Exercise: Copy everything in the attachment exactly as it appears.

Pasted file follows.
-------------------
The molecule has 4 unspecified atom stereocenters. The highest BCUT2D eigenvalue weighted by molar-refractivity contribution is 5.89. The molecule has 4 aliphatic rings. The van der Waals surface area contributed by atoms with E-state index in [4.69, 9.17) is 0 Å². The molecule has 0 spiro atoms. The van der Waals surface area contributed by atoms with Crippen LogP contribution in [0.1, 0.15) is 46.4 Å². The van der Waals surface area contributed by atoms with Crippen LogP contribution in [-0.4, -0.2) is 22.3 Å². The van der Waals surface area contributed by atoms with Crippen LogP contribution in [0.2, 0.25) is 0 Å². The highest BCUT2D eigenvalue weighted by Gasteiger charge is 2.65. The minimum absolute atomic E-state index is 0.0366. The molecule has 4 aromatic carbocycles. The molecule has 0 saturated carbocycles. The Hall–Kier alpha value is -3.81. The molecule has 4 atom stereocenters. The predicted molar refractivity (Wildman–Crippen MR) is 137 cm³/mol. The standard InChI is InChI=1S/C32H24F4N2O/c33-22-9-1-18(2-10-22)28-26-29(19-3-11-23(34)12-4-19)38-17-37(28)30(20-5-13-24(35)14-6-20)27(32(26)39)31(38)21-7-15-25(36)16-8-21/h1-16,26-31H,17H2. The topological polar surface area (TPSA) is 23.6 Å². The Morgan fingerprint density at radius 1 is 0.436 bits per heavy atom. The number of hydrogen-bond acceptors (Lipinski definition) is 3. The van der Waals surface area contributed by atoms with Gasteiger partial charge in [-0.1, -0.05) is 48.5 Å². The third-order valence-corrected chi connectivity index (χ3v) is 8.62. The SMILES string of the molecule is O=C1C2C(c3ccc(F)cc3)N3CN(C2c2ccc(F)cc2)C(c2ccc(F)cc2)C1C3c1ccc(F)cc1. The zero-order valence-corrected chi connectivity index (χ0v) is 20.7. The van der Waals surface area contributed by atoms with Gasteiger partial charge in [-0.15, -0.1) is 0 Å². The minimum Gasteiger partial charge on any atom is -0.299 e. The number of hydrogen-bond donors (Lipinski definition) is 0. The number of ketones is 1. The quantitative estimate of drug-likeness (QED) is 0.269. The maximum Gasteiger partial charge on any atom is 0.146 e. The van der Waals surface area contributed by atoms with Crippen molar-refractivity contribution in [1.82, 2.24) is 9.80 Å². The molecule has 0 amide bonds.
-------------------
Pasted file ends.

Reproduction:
The molecule has 4 unspecified atom stereocenters. The highest BCUT2D eigenvalue weighted by molar-refractivity contribution is 5.89. The molecule has 4 aliphatic rings. The van der Waals surface area contributed by atoms with E-state index in [4.69, 9.17) is 0 Å². The molecule has 0 spiro atoms. The van der Waals surface area contributed by atoms with Crippen LogP contribution in [0.1, 0.15) is 46.4 Å². The van der Waals surface area contributed by atoms with Crippen LogP contribution in [-0.4, -0.2) is 22.3 Å². The van der Waals surface area contributed by atoms with Crippen LogP contribution in [0.2, 0.25) is 0 Å². The highest BCUT2D eigenvalue weighted by Gasteiger charge is 2.65. The minimum absolute atomic E-state index is 0.0366. The molecule has 4 aromatic carbocycles. The molecule has 0 saturated carbocycles. The Hall–Kier alpha value is -3.81. The molecule has 4 atom stereocenters. The predicted molar refractivity (Wildman–Crippen MR) is 137 cm³/mol. The standard InChI is InChI=1S/C32H24F4N2O/c33-22-9-1-18(2-10-22)28-26-29(19-3-11-23(34)12-4-19)38-17-37(28)30(20-5-13-24(35)14-6-20)27(32(26)39)31(38)21-7-15-25(36)16-8-21/h1-16,26-31H,17H2. The topological polar surface area (TPSA) is 23.6 Å². The Morgan fingerprint density at radius 1 is 0.436 bits per heavy atom. The number of hydrogen-bond acceptors (Lipinski definition) is 3. The van der Waals surface area contributed by atoms with Gasteiger partial charge in [-0.1, -0.05) is 48.5 Å². The third-order valence-corrected chi connectivity index (χ3v) is 8.62. The SMILES string of the molecule is O=C1C2C(c3ccc(F)cc3)N3CN(C2c2ccc(F)cc2)C(c2ccc(F)cc2)C1C3c1ccc(F)cc1. The zero-order valence-corrected chi connectivity index (χ0v) is 20.7. The van der Waals surface area contributed by atoms with Gasteiger partial charge in [-0.15, -0.1) is 0 Å². The minimum Gasteiger partial charge on any atom is -0.299 e. The number of hydrogen-bond donors (Lipinski definition) is 0. The number of ketones is 1. The quantitative estimate of drug-likeness (QED) is 0.269. The maximum Gasteiger partial charge on any atom is 0.146 e. The van der Waals surface area contributed by atoms with Crippen molar-refractivity contribution in [1.82, 2.24) is 9.80 Å². The molecule has 0 amide bonds.